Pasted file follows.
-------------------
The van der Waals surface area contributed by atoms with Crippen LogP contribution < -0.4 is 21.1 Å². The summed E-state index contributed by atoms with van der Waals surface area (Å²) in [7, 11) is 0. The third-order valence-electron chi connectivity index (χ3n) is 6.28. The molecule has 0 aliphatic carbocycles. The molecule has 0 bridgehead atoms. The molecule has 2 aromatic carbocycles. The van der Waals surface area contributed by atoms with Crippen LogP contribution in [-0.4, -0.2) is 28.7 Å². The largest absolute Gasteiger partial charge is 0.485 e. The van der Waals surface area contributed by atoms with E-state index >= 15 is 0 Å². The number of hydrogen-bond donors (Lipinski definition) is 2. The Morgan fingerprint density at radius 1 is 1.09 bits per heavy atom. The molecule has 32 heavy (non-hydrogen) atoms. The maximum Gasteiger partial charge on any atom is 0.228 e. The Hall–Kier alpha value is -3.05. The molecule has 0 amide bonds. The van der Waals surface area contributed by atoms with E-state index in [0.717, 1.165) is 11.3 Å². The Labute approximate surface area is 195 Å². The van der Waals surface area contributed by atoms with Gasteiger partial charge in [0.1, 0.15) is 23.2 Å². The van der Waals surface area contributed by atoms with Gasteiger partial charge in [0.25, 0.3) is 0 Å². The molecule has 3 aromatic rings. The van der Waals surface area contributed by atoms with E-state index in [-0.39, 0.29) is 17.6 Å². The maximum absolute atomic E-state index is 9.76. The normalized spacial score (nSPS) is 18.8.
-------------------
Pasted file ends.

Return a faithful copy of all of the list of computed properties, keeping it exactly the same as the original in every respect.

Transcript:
The van der Waals surface area contributed by atoms with Crippen LogP contribution < -0.4 is 21.1 Å². The summed E-state index contributed by atoms with van der Waals surface area (Å²) in [7, 11) is 0. The third-order valence-electron chi connectivity index (χ3n) is 6.28. The molecule has 0 aliphatic carbocycles. The molecule has 0 bridgehead atoms. The molecule has 2 aromatic carbocycles. The van der Waals surface area contributed by atoms with Crippen LogP contribution in [-0.4, -0.2) is 28.7 Å². The largest absolute Gasteiger partial charge is 0.485 e. The van der Waals surface area contributed by atoms with E-state index >= 15 is 0 Å². The number of hydrogen-bond donors (Lipinski definition) is 2. The Morgan fingerprint density at radius 1 is 1.09 bits per heavy atom. The molecule has 32 heavy (non-hydrogen) atoms. The maximum Gasteiger partial charge on any atom is 0.228 e. The Hall–Kier alpha value is -3.05. The molecule has 0 amide bonds. The van der Waals surface area contributed by atoms with E-state index in [0.717, 1.165) is 11.3 Å². The Labute approximate surface area is 195 Å². The van der Waals surface area contributed by atoms with Gasteiger partial charge in [0.1, 0.15) is 23.2 Å². The van der Waals surface area contributed by atoms with Gasteiger partial charge in [0.25, 0.3) is 0 Å². The molecule has 3 aromatic rings. The van der Waals surface area contributed by atoms with E-state index in [-0.39, 0.29) is 17.6 Å². The maximum absolute atomic E-state index is 9.76. The normalized spacial score (nSPS) is 18.8.